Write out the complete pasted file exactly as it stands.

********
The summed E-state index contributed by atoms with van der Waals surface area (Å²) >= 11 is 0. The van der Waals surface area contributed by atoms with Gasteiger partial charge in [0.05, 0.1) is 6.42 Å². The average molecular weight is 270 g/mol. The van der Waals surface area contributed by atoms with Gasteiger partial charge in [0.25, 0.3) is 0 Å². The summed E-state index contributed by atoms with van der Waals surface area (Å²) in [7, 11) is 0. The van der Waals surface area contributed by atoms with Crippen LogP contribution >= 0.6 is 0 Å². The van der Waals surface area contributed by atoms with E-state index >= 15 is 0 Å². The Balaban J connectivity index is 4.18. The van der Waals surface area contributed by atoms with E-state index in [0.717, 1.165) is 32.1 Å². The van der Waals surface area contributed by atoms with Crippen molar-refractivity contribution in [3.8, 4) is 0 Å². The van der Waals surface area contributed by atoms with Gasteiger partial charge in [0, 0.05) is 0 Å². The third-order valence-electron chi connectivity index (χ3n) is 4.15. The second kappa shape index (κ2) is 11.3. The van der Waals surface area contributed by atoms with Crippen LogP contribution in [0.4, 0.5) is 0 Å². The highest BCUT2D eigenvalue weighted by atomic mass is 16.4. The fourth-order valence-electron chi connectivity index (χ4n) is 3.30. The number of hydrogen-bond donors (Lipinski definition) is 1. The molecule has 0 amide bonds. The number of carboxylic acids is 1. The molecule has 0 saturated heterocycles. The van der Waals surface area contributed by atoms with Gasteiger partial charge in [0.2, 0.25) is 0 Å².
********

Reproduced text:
The summed E-state index contributed by atoms with van der Waals surface area (Å²) >= 11 is 0. The van der Waals surface area contributed by atoms with Gasteiger partial charge in [0.05, 0.1) is 6.42 Å². The average molecular weight is 270 g/mol. The van der Waals surface area contributed by atoms with Gasteiger partial charge in [0.25, 0.3) is 0 Å². The summed E-state index contributed by atoms with van der Waals surface area (Å²) in [7, 11) is 0. The van der Waals surface area contributed by atoms with Crippen LogP contribution >= 0.6 is 0 Å². The van der Waals surface area contributed by atoms with E-state index >= 15 is 0 Å². The Balaban J connectivity index is 4.18. The van der Waals surface area contributed by atoms with E-state index in [0.717, 1.165) is 32.1 Å². The van der Waals surface area contributed by atoms with Crippen molar-refractivity contribution in [3.8, 4) is 0 Å². The van der Waals surface area contributed by atoms with Gasteiger partial charge in [0, 0.05) is 0 Å². The third-order valence-electron chi connectivity index (χ3n) is 4.15. The second kappa shape index (κ2) is 11.3. The van der Waals surface area contributed by atoms with Crippen LogP contribution in [0.4, 0.5) is 0 Å². The highest BCUT2D eigenvalue weighted by atomic mass is 16.4. The fourth-order valence-electron chi connectivity index (χ4n) is 3.30. The number of hydrogen-bond donors (Lipinski definition) is 1. The molecule has 0 amide bonds. The number of carboxylic acids is 1. The molecule has 0 saturated heterocycles. The van der Waals surface area contributed by atoms with Gasteiger partial charge in [0.2, 0.25) is 0 Å².